I’m a big admirer of John Frankenheimer’s early work from such live TV dramas as The Comedian (1956) and Days of Wine and Roses (1957) to his peak achievements of the sixties: All Fall Down (1962), Birdman of Alcatraz (1962), The Manchurian Candidate (1962) and Seconds (1966). I’ve also enjoyed several of the more commercial projects he helmed throughout his career such as Seven Days in May (1964), Black Sunday (1977) and Ronin (1998). Unfortunately, his reputation has suffered over the years due to several box office bombs and critically maligned movies – The Horsemen (1971), Story of a Love Story aka Impossible Object (1973), 99 and 44/100% Dead (1974), Prophecy (1979), Dead Bang (1989), and especially The Island of Dr. Moreau (1996), which had a highly publicized and chaotic production history. Yet the most notoriously panned film of his career is easily The Extraordinary Seaman (1969) and in Frankenheimer’s own words, “It was the only movie I’ve made which I would say was a total disaster.” So, I finally decided to see for myself if the movie lives up to its notoriety.Continue reading
Not all Oscar nominations are for big budget, prestigious studio pictures like Ben-Hur (1959), The Best Years of Our Lives (1946) and Gone With the Wind (1939), and we’re here to offer further proof, as we did in Oscar Oddities, Part 1 (which covered 1999 -1960), that sometimes flukes and unexpected surprises can and do occur. If a poverty row studio like PRC (Producers Releasing Corporation) can break into the honored inner circle with Academy Award nominations for a tough little no-budget crime drama like Why Girls Leave Home (1945), anything can happen.Continue reading
Forget about Boys Town, Judge Hardy and Son, Babes in Arm, The Human Comedy or National Velvet. This is the less traveled road of Mickey Rooney’s post-MGM career where anything goes like co-starring with a talking mule (Francis in the Haunted House, 1956) or managing a troupe of trained monkeys (Babe: Pig in the City, 1998).
Among most Fields’ enthusiasts, The Bank Dick is considered one of his best films, right up there with It’s a Gift (1934). It’s also the only film in which Fields enjoyed full creative control and it would be his last. His final starring role in Never Give a Sucker an Even Break (1941) was an unhappy experience and turned into one long battle with the Universal top brass over scripting and censorship issues.Continue reading
In the many peaks and valleys of his long career the Mickster never shied away from taking on difficult or questionable roles in his relentless desire to perform and entertain. While this adventuresome spirit might alienate part of his fan base that prefers to remember him as Andy Hardy or Judy Garland’s musical partner, it has won him an entirely new set of admirers. I’m talking about those who have seen and been amazed by his participation amid those lost post-MGM years in such eclectic fare as The Private Lives of Adam and Eve (1960), Platinum High School (1960), Everything’s Ducky (1961 with Buddy Hackett and a talking duck), Roger Corman’s The Secret Invasion (1964), How to Stuff a Wild Bikini (1965), the Mafia-Hippie-LSD comedy Skidoo (1968), and 1971’s The Manipulator (aka B.J. Lang Presents), where he plays a psychotic former director living in an abandoned warehouse with a female captive.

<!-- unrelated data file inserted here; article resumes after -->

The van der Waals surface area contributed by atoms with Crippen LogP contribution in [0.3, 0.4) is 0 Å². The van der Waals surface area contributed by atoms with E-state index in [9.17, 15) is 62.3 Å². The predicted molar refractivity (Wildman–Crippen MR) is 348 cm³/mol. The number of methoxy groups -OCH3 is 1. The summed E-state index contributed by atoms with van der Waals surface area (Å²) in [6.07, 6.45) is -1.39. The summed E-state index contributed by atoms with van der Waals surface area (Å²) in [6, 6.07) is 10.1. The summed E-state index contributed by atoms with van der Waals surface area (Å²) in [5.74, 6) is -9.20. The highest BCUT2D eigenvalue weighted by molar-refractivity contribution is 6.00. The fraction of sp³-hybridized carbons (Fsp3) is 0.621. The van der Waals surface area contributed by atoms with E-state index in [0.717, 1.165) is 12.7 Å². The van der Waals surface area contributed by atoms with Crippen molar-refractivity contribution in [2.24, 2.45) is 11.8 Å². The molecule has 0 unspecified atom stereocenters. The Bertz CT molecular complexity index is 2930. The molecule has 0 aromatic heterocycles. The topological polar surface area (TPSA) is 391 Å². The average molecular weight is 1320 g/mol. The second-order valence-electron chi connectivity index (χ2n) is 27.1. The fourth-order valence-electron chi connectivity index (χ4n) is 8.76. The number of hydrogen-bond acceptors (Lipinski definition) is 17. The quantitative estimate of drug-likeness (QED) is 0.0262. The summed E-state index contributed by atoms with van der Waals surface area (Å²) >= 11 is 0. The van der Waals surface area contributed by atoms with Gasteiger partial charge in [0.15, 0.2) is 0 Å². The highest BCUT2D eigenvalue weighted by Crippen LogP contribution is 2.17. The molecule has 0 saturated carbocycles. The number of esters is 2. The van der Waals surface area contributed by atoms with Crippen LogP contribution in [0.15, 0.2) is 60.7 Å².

Rooney’s energy, range and versatility are truly awe-inspiring from his desperate loser of Quicksand (1950) to his subtle, moving portrayal in Requiem for a Heavyweight (1962) to his unexpected cameo in Babe: Pig in the City (1998). But I’m willing to bet that La Vida Lactea (aka The Milky Life), made in Spain in 1992, is probably the weirdest thing he’s ever done and very few people have seen it. Continue reading
Have you ever had a fantasy about running and programming your own repertory cinema? Any self-proclaimed film buff probably has and for me it became a slowly emerging fantasy from the time I was seven or older. Unlike those kids who wanted to be firemen, astronauts, professional athletes or other revered professions, I pictured myself as a movie theater owner who could show what I wanted and print availability or attendance was never a concern. While this fantasy faded over the years as I became aware of the realities and headaches of film distribution and theater management, the love of programming movies always stayed with me and for a brief period (Feb. 1980 – Dec. 1981), I ran an invitation only film series out of my home in Athens, Ga. on Pulaski Street that I called Secret Cinema. Continue reading